Tango liso became Tango de salon or tango that’s danced in a ballroom (salon). Not to be confused with ballroom tango that could be said to be yet another style of argentine tango but has become more closely related to the other ballroom dances and their own unique philosophy about dance. Salon tango developed around 1910s and is the root for a lot of the modern styles today. Whatever Salon tango was in the beginning it was social, danced in the centre of Buenos aires and danced by the upper classes where Orillero was danced by the poor. It later lead to distinct styles with their own flavour.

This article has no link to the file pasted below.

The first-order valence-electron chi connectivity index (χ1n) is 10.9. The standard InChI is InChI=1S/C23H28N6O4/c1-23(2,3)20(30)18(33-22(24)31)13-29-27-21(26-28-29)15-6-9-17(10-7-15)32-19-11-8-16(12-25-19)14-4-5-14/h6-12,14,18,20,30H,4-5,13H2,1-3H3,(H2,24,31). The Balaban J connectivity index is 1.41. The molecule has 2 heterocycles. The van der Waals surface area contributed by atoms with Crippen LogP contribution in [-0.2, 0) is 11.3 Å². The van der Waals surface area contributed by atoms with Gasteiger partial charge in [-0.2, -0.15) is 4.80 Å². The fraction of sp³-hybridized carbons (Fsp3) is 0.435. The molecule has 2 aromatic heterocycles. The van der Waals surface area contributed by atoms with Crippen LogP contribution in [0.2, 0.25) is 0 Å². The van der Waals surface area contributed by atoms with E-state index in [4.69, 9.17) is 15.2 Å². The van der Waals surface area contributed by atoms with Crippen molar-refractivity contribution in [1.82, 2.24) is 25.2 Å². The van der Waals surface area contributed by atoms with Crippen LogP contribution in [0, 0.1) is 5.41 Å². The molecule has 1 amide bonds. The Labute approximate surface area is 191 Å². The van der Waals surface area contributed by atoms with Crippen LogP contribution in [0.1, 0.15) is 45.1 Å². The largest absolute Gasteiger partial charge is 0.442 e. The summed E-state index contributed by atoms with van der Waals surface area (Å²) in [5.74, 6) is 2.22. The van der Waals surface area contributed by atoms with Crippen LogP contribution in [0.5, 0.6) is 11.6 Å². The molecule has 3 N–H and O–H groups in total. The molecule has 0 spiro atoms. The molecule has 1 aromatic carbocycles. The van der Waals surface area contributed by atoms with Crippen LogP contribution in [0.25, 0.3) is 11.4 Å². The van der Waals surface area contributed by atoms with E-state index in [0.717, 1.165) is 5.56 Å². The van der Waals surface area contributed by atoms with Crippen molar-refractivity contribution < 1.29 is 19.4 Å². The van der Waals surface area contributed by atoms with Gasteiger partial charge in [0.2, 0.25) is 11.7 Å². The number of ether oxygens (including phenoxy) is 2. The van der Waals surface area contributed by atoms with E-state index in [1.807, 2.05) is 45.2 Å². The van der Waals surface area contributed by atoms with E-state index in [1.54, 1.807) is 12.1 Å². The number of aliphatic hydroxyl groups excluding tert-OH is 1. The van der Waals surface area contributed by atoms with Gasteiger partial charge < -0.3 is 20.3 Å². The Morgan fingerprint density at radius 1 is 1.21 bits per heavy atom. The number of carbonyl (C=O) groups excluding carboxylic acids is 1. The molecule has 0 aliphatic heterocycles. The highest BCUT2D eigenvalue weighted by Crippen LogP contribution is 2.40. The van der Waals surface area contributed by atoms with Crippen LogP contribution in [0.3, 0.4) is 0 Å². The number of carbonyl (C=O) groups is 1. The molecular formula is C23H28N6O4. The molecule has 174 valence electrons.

Following the threads salon de tango lead to club style (also known in the 1940s as confiteria style or tango apilado) characterised by the couples appearance of leaning toward each other creating a shared axis, full upper body contact and upper bodies parallel in the embrace. Giving rise to more staccato movements and feet were kept close to the floor. Due to the full body contact dancers couldn’t disassociate in the same way that the contemporary tango de salon dancers could, giving rise to a number of movements that felt more natural for the Club style e.g. cortes, ocho cortado, volcada like movements due to apilado or leaning. Club style later becoming more famously known as milonguero style when people visiting Buenos aires observed the dancers way of moving. Some say it was also an advertising gimmick in the beginning of the 1990s when people used the term to describe the only authentic way to dance tango because this is what the milongueros dance in Buenos aires. The milonguero style has taken on a life of its own with avid followers have even begun to set up special events for those who want to dance with a particular dance floor etiquette including no lifted legs (boleos or ganchos), good line of dance and the use of cortinas and tandas. Which allows for the wonderful phenomenum of the cabaceo, a way of asking someone to dance using eye contact and body language.